But for now? Rubio has to pay a price. That price should be that he is out of the running in 2016. Let’s see if we can find someone who won’t blatantly lie to get elected.

Ted Cruz, anyone?

37 Responses to “Flashback: Rubio in 2009: Reagan Was Wrong to Grant Amnesty”

  1. Patterico 2016!

    redc1c4 (403dff)

  2. The 1986 amnesty was accompanied by a promise to close the border. That promise was never kept but the Congress that Reagan had to deal with was dominated by Democrats. That’s one reason why I can’t get too excited about Reagan deficits.

    Bush II had a Republican Congress and spent us into the hole. He did have a war on his hands, similar to the one we will face after Obama does another Clinton or worse on us.

    Now we have people like Rove telling us we have to woo Hispanics. And we have GOP Senators voting for amnesty. I heard Hoeven interviewed on Hugh Hewitt the other day. He does not understand the amendment he sponsored with Corker in the Senate. Neither are lawyers and were taken to the cleaners by Schumer’s staff who wrote the bill.

    Hewitt does environmental law and the transcript should be a graduate course on what is the matter with that bill, at least about the fence.

    If the House should pass that bill, or even any bill to go to conference, I’m done with these guys. The Republicans will become a permanent minority, which is the point. They seem more concerned about their own careers and I don’t mean votes. Corker and Hoeven were rich men before they ran for office. They are not out for graft, like Dodd.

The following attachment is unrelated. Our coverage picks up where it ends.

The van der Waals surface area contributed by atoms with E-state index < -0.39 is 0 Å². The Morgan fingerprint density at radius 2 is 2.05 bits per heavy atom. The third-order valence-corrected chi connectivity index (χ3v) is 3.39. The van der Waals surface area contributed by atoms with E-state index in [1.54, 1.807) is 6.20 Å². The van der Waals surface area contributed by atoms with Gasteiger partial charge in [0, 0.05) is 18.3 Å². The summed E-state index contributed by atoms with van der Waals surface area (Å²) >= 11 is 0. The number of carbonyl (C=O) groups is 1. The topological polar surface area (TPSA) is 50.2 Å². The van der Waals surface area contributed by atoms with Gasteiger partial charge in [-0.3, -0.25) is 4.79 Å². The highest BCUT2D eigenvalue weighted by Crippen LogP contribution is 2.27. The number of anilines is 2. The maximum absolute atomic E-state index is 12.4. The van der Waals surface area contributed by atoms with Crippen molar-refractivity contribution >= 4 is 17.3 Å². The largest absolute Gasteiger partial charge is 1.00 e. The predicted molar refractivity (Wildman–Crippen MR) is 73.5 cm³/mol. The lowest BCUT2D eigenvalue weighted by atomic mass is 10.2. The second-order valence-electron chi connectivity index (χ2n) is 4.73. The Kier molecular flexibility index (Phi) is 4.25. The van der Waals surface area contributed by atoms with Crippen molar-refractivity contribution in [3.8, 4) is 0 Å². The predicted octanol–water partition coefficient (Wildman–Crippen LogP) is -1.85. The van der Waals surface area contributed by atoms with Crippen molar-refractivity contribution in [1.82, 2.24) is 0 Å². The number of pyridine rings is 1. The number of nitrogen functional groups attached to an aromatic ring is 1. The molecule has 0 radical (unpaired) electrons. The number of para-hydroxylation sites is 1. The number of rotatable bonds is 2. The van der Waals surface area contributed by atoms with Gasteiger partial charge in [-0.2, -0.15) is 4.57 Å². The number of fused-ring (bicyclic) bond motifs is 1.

Mike K (dc6ffe)

  3. smarmy smarmy rubio el cubano mas authentico can suck it I think

    what a wad

    happyfeet (8ce051)

  4. I don’t think Rubio was exactly lying.

    He was taking positions without thinking and/or letting other people do the thinking for him.

    That is, he didn’t care about the truth or what was right or wrong, good or bad.

    But that’s true of very many politicians. The real question is, on how many issues is the politician like that.

    Sammy Finkelman (d22d64)

  5. Ted Cruz would be good, but he does not appeal to non-conservatives. I don’t know what it is–lack of charm? Rand Paul, OTOH, is warm and does have charm. I think to frightened liberals that makes a difference in voting. You have to realize, they are afraid of social cons. They really are.